The traditional data files on your laptop – spreadsheets, pictures, reports, and more – are valuable, and vulnerable.
But that’s not all. Many laptops will give an intruder the keys to other parts of your organisational castle, too.
Cached online passwords, transient data saved in your swap or hibernation files, ghostly remnants of previous login sessions in temporary directories – these can be worth even more to a hacker than your whole email history or your sales plans for next year.
And it’s not just skilled hackers who can extract this sort of information from a lost or stolen hard drive. Hackers and programmers generally have a reputation for being rather a lazy lot – once they’ve had to repeat a gruelling or boring technical task a couple of times, and they know and understand the procedure they need to follow, they’ll write software to automate the job.
That way, if they ever need to perform the task again, they escape the boring parts. They simply fire up the software they wrote before, and leave it to do the work. This frees them up so they can spend time writing yet more software to automate other tasks they’ve come to find boring.
So even unskilled cybercrooks can become password and network hackers, by acquiring and using automation tools written by experts. Many of these tools are open source, free to everyone. Those cybercrooks who don’t feel like sifting through your data themselves can simply sell it on to someone else.
To learn more about the “ghost in your laptop”, join Sophos Data Security Specialist Peter Lee for a free webinar, as he demonstrates what’s really at stake, dissecting an offline laptop disk to show you what’s there to be found.
You will learn:
- How easy it is for someone to extract and crack Windows passwords from a stolen laptop.
- Just some of the many places important passwords are stored insecurely.
- Why the data leakage risk extends beyond data files.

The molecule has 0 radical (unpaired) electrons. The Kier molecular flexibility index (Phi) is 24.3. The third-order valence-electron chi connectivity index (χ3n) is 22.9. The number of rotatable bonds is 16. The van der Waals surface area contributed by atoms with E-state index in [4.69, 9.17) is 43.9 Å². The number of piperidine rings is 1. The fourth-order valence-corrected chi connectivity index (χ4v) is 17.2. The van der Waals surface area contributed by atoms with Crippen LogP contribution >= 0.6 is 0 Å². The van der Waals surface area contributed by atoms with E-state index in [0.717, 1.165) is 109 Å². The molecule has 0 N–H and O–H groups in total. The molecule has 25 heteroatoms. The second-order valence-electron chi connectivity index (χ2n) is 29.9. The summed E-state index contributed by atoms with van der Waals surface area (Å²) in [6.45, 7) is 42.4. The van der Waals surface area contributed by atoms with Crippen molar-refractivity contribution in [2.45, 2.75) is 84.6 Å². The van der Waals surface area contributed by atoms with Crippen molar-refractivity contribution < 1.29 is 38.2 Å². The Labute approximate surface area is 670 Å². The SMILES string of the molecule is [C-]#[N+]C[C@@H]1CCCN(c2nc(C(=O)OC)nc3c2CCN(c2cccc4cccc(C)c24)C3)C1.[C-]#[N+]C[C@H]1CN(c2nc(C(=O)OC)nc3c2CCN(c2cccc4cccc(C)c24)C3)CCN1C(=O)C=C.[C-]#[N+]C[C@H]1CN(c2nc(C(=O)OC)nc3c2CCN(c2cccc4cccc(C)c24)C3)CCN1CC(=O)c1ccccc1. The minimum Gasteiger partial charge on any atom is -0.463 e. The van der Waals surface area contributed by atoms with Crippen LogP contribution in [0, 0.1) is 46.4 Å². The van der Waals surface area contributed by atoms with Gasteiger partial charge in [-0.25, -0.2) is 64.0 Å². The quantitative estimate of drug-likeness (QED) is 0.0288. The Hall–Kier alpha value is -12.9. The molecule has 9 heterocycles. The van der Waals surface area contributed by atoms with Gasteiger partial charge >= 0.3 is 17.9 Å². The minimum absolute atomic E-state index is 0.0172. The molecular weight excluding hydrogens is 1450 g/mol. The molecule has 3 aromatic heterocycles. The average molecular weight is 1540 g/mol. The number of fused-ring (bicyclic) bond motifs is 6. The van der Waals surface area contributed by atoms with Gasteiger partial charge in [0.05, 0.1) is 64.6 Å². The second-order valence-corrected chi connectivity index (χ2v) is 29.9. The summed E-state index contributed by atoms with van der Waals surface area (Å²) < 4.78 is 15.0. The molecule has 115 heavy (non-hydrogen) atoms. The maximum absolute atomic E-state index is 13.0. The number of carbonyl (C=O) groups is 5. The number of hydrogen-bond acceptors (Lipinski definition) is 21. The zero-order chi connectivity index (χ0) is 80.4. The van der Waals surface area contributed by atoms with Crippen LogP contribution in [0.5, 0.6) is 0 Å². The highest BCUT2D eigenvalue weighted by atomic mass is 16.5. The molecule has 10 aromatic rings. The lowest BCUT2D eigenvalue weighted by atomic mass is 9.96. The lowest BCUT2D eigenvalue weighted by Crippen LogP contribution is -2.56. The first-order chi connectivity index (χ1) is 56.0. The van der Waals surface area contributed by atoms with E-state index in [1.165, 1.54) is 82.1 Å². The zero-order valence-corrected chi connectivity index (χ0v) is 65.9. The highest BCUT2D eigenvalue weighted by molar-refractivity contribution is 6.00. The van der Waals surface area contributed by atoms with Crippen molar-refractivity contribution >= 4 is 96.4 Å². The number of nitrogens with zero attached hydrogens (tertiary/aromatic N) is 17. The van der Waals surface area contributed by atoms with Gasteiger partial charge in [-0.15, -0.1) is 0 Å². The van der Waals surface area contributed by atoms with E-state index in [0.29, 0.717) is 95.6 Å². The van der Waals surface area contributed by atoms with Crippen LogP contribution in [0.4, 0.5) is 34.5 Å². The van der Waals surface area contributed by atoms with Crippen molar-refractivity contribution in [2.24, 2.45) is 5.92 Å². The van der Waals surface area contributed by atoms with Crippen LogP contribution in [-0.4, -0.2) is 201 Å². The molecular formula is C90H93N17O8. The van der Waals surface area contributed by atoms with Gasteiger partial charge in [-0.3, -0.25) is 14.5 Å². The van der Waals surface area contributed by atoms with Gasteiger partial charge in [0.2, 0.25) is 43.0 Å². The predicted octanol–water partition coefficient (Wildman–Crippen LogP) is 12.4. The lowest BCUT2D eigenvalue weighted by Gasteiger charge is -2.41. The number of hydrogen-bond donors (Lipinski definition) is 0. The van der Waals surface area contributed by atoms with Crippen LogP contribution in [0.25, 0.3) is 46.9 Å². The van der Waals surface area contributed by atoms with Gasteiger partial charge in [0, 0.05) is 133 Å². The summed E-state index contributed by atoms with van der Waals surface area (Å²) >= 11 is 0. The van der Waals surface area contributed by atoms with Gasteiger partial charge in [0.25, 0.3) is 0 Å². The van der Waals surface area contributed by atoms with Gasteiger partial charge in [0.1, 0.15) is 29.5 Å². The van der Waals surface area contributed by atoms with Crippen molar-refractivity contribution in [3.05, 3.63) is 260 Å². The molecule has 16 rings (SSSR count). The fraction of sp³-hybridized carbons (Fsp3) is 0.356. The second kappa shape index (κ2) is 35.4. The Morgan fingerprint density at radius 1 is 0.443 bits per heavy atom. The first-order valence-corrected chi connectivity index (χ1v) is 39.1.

- Why remote access portals and VPNs are at risk from stolen laptops.
- What you can do to protect yourself, your data, your systems and your organisation.
Date: Thursday 04 November 2010
Time: 11:00am to 12:00 noon, Australian Eastern Daylight Time (UTC+11)
Cost: Free (but you need to register in advance)
(For those of us who care about clarity: 2010-11-04T11:00:01+11, or 2010-11-04T00:00:01Z.)
Are you in Hong Kong, Singapore, Malaysia, Philippines, Perth, or somewhere else in that part of the world? We’d love to have you along – the starting time in your timezone is 8am on Thursday 04 November 2010.
And if you’re on the US or Canadian West Coast, please feel free to join us too – for you guys, the webinar kicks off at 5pm on the day before, Wednesday 03 November 2010.
4 comments on “Laptop password cracked in 10 minutes – learn how!”
Signed up. Being a UK-based user I'm in for a late one!
btw: It added to my calendar as 00:00-01:00 on Thu 4th (local time).
I'm guessing it should be 22:00-23:00, as by then we'll be in GMT (=UTC).
I think that midnight is correct (apologies for the inconvenience). The 11am start is based on Sydney time – we are already into daylight saving, and are at UTC+11. By next week, the UK should be back to a wintry GMT, and thus sitting 11 hours behind Sydney.
PS: on a point of order, GMT != UTC. The difference can be up to a second 🙂 UTC is readjusted towards mean time every so often with a leap second.
it is scary that you even know that… 🙂
Will the session be recorded/available later ?